808s & Heartbreak
Perhaps the best comparison for 808s & Heartbreak is when Bob Dylan went electric in 1965. Like Dylan, Kanye didn’t need the fame or credibility: His third (and third multiplatinum) album, 2007’s Graduation, had come out only a year earlier, and he’d already established himself as the kind of visionary who could steer the conversation while hovering somewhere above it. Like Dylan, the new direction made him a genius to some and a traitor to others—a split that highlighted both the divisiveness of his art and the conservative streak in a scene where the imperative to keep it real can be as stifling as it is comforting. You don’t need a weatherman to know which way the wind blows, Dylan sang—a line, incidentally, from the first electric song of his that most people would have heard (“Subterranean Homesick Blues”). But you’d have to have a pretty good internal compass to bet your future on where that wind’s gonna take you.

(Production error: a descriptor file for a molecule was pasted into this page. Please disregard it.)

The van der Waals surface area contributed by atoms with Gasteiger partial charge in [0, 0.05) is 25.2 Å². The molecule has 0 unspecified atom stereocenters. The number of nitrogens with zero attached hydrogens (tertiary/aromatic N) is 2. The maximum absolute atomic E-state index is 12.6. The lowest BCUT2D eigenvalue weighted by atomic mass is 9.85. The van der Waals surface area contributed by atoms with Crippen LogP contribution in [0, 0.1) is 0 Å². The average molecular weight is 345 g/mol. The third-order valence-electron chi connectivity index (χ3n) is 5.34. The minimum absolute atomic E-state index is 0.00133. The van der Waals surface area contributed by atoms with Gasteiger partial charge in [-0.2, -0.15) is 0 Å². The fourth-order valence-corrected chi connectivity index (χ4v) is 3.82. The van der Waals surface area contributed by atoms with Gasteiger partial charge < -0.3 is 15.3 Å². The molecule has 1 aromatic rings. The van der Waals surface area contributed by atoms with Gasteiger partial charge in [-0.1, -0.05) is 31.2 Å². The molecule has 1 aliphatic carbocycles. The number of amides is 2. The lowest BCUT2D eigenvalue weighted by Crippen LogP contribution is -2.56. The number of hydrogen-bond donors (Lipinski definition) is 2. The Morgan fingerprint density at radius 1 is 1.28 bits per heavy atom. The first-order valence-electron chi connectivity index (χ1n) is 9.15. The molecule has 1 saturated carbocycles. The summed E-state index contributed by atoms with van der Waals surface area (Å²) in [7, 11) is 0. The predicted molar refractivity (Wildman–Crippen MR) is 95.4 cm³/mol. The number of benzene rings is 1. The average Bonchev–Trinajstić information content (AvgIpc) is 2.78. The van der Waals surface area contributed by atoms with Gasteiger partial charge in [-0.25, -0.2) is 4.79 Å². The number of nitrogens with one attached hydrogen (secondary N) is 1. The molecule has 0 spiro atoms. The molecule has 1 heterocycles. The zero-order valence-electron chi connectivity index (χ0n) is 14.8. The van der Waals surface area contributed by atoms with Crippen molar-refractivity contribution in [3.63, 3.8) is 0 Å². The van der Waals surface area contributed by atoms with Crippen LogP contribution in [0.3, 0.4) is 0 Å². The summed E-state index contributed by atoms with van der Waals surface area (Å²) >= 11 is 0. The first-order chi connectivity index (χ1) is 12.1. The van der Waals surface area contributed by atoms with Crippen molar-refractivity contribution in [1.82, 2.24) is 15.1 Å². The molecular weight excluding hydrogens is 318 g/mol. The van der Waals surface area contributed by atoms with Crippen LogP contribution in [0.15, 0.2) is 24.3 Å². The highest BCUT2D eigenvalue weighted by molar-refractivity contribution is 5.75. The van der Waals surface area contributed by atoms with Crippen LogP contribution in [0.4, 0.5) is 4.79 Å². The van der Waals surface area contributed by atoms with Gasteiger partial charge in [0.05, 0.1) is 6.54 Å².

It isn’t hip-hop in the conventional sense. At least, it certainly wasn’t when it came out in 2008. But in the intervening years, the album has become a blueprint for an entirely new wave of rap: introverted, melodic, melancholy, confessional—the sound of Drake and The Weeknd on down to Juice WRLD and Lil Uzi Vert. His pain is real (“Coldest Winter”), but his arrogance is, too (“RoboCop”). He recognizes the transitory nature of life (“Street Lights”), but it doesn’t stop him from holding a grudge (“Heartless”). And no matter how alienated fame makes him feel (“Welcome to Heartbreak”), he can’t quite give it up (“Amazing”).
Kanye says he started exploring melody because that’s how teachers taught concepts to him when he was a kid—learning through song. And for all its robotic austerity, 808s is a kind of kids’ album, or at least one that taps into the rush of unsorted emotions that comes with youth. If he runs all its tracks through Auto-Tune, it isn’t just to get the notes right, but to convey the reality of what it means to try to feel everything at once: You go numb.